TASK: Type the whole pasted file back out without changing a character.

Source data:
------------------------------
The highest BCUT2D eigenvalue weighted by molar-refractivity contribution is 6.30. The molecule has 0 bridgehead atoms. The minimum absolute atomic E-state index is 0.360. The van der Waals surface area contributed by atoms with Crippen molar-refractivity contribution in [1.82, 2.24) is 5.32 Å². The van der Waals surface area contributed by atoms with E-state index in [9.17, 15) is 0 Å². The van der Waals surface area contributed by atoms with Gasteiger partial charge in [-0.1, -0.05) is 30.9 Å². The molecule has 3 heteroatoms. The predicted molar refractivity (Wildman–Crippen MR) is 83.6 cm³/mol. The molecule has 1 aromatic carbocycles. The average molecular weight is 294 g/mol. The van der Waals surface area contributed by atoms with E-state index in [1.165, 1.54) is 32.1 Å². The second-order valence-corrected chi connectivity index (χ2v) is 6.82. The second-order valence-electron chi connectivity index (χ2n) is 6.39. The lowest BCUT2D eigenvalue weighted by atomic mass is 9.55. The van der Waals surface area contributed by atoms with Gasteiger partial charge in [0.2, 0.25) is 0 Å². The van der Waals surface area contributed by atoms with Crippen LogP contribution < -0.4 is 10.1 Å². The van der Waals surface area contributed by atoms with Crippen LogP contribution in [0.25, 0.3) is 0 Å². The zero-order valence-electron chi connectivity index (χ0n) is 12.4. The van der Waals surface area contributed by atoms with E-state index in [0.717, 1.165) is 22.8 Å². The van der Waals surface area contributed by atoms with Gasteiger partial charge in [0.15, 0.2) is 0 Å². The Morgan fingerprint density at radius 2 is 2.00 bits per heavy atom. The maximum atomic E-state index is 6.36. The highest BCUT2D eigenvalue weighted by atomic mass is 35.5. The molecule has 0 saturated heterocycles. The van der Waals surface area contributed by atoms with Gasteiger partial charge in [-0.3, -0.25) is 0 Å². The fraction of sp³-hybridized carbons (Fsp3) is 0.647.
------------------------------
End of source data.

The highest BCUT2D eigenvalue weighted by molar-refractivity contribution is 6.30. The molecule has 0 bridgehead atoms. The minimum absolute atomic E-state index is 0.360. The van der Waals surface area contributed by atoms with Crippen molar-refractivity contribution in [1.82, 2.24) is 5.32 Å². The van der Waals surface area contributed by atoms with E-state index in [9.17, 15) is 0 Å². The van der Waals surface area contributed by atoms with Gasteiger partial charge in [-0.1, -0.05) is 30.9 Å². The molecule has 3 heteroatoms. The predicted molar refractivity (Wildman–Crippen MR) is 83.6 cm³/mol. The molecule has 1 aromatic carbocycles. The average molecular weight is 294 g/mol. The van der Waals surface area contributed by atoms with E-state index in [1.165, 1.54) is 32.1 Å². The second-order valence-corrected chi connectivity index (χ2v) is 6.82. The second-order valence-electron chi connectivity index (χ2n) is 6.39. The lowest BCUT2D eigenvalue weighted by atomic mass is 9.55. The van der Waals surface area contributed by atoms with Gasteiger partial charge in [0.2, 0.25) is 0 Å². The van der Waals surface area contributed by atoms with Crippen LogP contribution < -0.4 is 10.1 Å². The van der Waals surface area contributed by atoms with Crippen LogP contribution in [0.25, 0.3) is 0 Å². The zero-order valence-electron chi connectivity index (χ0n) is 12.4. The van der Waals surface area contributed by atoms with E-state index in [0.717, 1.165) is 22.8 Å². The van der Waals surface area contributed by atoms with Gasteiger partial charge in [0.15, 0.2) is 0 Å². The Morgan fingerprint density at radius 2 is 2.00 bits per heavy atom. The maximum atomic E-state index is 6.36. The highest BCUT2D eigenvalue weighted by atomic mass is 35.5. The molecule has 0 saturated heterocycles. The van der Waals surface area contributed by atoms with Gasteiger partial charge in [-0.3, -0.25) is 0 Å². The fraction of sp³-hybridized carbons (Fsp3) is 0.647.